My flabber was completely ghasted when I heard the result of the appeal. It is the first appeal at this level that I have ever seen upheld, even other appeals with what seemed to be compelling video evidence. I am 100% certain that without the video there wouldn't even have been an appeal.
The question of retrospective action is tricky. Can a red card/ban be given for simulation/unsporting behaviour (I can't think offhand of any other offence that could be applied) so maybe a yellow would be the worst case applicable. I wonder also whether either of the officials would receive a sanction because it has been proven that what they thought they saw didn't happen and for something so game changing you have to be 100% and can't be guessing.
I only give the minutiae of the professional game a passing interest but I have heard of retrospective punishments given after trial by TV. Have these been for something of this nature or is it more off the ball stuff that got missed? Presumably it is the FA who would instigate such proceedings rather than the club so, again, I would doubt anything further would happen even if there is precedent at the higher levels of the pyramid. And even if that kind of common sense prevailed it would likely only be Margate that got informed.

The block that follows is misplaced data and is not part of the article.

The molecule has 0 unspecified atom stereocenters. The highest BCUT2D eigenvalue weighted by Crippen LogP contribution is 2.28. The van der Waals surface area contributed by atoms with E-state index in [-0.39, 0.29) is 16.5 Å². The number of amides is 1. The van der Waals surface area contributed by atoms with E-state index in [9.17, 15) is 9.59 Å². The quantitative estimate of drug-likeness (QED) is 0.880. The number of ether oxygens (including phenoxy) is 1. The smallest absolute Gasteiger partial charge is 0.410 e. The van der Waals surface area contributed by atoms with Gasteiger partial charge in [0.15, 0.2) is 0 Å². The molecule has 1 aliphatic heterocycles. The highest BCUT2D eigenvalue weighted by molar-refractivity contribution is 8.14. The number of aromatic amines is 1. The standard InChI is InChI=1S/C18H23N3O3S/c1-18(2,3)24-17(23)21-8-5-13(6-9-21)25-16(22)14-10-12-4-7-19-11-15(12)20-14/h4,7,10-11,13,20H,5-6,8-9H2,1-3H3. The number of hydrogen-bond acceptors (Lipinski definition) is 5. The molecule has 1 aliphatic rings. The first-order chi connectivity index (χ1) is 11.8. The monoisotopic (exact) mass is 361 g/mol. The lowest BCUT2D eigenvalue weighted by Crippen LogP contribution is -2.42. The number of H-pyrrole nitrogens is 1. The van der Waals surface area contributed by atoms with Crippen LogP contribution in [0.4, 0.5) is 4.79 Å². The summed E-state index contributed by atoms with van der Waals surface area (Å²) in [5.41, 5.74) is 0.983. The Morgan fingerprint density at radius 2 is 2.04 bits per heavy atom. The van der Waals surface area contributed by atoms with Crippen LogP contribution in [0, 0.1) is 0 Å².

And then of course there is the question of hypocrisy. I bet that player, indeed any player, would tell you they hate cheating in the game yet there's a high probability that his team mates gave him high-fives and the club did nothing. I would like to think that if a (AFC) Hornchurch player had done the same they would have been sanctioned by the club but maybe that is just a pipe dream and winning at any cost is all that counts. In this matter I am in agreement with Alex Sharp's notes in the following home match program, I could easily beat my children at any board game by cheating but where is the satisfaction and challenge?